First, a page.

Bere Ferrers, St Andrews Church
History, tourist information, and nearby accommodation
HERITAGE HIGHLIGHTS: 14th-century stained glass and unusual 12th-century font
The clergymen lived across the road from the church, probably on the site now occupied by the Lanterna Hotel, with their quarters joined to the church by an underground passage. The clergy were supported by choirboys, and their job was to say daily prayers for the souls of Sir William and his wife for eternity, so that at any hour of the day or night Mass was being said at one of the 5 altars within the church. The presbytery was dissolved by Henry VIII in 1533, but even today the rector of Bere Ferrers bears the title of Arch Priest.
The 14th century building was extended in the 15th century when the south transept was enlarged to create an aisle. Despite this, and later 17th century remodelling of the interior, much of what we can see today is unaltered 14th century work. One important survival from that period is the 14th century stained glass in the east window; this is the oldest glass of any parish church in Devon (there is slightly older glass in Exeter Cathedral).
In the left panel is a portrait of Sir William de Ferrers, holding a picture of a church. Just to drive home the point, a Latin inscription above translates as 'Sir Will Ferrers made me'. On the right is a similar likeness of his wife Matilda, daughter if Sir Roger Carminow. In the centre panel is a depiction of Christ in Majesty. Below is a likeness of a pilgrim, possibly Sir William's great uncle Roger, who died while on a pilgrimage to Jerusalem about 1200AD. Or it may represent the second Sir William, who died in 1337.
The nave features early 16th century benches with beautifully carved ends, several of which bear coats of arms. These were installed by Sir Robert Willoughby (later made Lord Willoughby de Broke by Henry VII).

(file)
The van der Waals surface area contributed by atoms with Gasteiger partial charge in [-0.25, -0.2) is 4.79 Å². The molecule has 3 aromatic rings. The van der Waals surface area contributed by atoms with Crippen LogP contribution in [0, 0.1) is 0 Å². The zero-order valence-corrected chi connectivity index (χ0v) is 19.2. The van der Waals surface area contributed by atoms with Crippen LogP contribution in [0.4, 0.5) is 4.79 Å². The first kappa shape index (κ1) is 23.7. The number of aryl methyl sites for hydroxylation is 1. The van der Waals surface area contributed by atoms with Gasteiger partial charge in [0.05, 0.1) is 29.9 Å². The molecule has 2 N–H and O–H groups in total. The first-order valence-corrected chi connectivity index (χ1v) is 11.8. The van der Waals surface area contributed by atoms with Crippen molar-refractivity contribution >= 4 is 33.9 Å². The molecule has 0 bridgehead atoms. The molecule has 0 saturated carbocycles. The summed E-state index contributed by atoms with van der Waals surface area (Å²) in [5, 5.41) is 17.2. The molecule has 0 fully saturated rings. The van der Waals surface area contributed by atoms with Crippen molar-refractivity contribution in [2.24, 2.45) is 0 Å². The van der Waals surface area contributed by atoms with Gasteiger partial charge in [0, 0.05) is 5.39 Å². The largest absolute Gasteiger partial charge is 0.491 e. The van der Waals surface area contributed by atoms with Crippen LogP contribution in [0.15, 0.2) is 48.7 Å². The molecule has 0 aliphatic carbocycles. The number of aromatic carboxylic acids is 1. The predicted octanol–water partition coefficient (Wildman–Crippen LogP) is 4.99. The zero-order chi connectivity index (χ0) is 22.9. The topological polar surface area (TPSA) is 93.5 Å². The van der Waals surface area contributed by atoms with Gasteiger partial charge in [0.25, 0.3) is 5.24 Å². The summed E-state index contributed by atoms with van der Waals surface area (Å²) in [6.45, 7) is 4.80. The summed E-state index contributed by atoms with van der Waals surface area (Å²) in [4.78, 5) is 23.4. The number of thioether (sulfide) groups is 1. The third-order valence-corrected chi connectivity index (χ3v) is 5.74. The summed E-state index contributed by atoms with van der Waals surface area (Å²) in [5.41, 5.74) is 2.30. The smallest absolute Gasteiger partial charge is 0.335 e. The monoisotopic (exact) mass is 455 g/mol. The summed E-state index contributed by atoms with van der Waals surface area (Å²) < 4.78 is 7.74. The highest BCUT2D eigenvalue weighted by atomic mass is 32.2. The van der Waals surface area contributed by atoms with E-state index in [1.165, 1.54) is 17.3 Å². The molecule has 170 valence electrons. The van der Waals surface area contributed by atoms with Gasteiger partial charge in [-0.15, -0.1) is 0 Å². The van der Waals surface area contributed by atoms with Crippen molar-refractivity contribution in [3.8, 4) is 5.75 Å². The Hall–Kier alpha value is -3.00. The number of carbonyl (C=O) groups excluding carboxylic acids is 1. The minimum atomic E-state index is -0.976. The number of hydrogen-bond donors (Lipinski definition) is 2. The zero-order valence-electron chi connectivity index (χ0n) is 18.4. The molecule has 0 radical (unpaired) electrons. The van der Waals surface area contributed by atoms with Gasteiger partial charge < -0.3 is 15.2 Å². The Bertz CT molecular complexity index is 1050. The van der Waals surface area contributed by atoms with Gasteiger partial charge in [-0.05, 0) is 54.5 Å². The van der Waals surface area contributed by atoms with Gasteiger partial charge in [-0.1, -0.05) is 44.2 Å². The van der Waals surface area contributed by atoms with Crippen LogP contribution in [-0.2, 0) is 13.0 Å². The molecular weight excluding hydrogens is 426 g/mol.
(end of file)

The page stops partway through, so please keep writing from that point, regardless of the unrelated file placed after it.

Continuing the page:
There are several notable medieval tombs inside the church. In the sanctuary is a canopied tomb chest to the first Sir William de Ferrers (d. 1280) and his wife Isolda (died c. 1300), builders (or, if you prefer, re-builders) of the church. Their tomb chest lies within an ornate canopy that may once have served as an Easter Sepulchre.
Between the chancel and nave are remnants of a medieval screen, with defaced likenesses of saints. As you pass through the south porch look up, and see the roof bosses, carved with the arms of Cheyney, Ferrers, Latimer, and Willoughby de Broke. over the porch is a small chamber eached by an external stair. One possibility is that the chamber accommodated pilgrims setting sail for Compostella via Plymouth.
Bere Ferrers takes some getting to; it is located at the end of a peninsula, surrounded by the estuaries of the Tavy and Tamar. You have to make a concerted effort to get here, but it is worth the effort. The location is superb, with wonderful views across the river, and the church is full-to-bursting with history.
About Bere Ferrers
Address: Bere Ferrers, Devon, England, PL20 7JH
Attraction Type: Historic Church
Location: In the centre of Bere Ferrers village. On street parking near the war memorial. Use satnav postcode PL20 7JH
Photo Credit: David Ross and Britain Express
NEARBY HISTORIC ATTRACTIONS
Heritage Rated from 1- 5 (low to exceptional) on historic interest
Buckland Abbey - 2.8 miles (Historic House)
Garden House - 3.6 miles (Garden)
Cotehele, Chapel in the Woods - 3.8 miles (Historic Church)
Cotehele - 3.9 miles (Historic House)
Cotehele Mill - 4 miles (Historic Building)
Morwellham Quay - 4 miles (Museum)
Antony House - 5.1 miles (Historic House)
Plymouth Minster - 5.8 miles (Historic Church)
Nearest Accommodation to Bere Ferrers: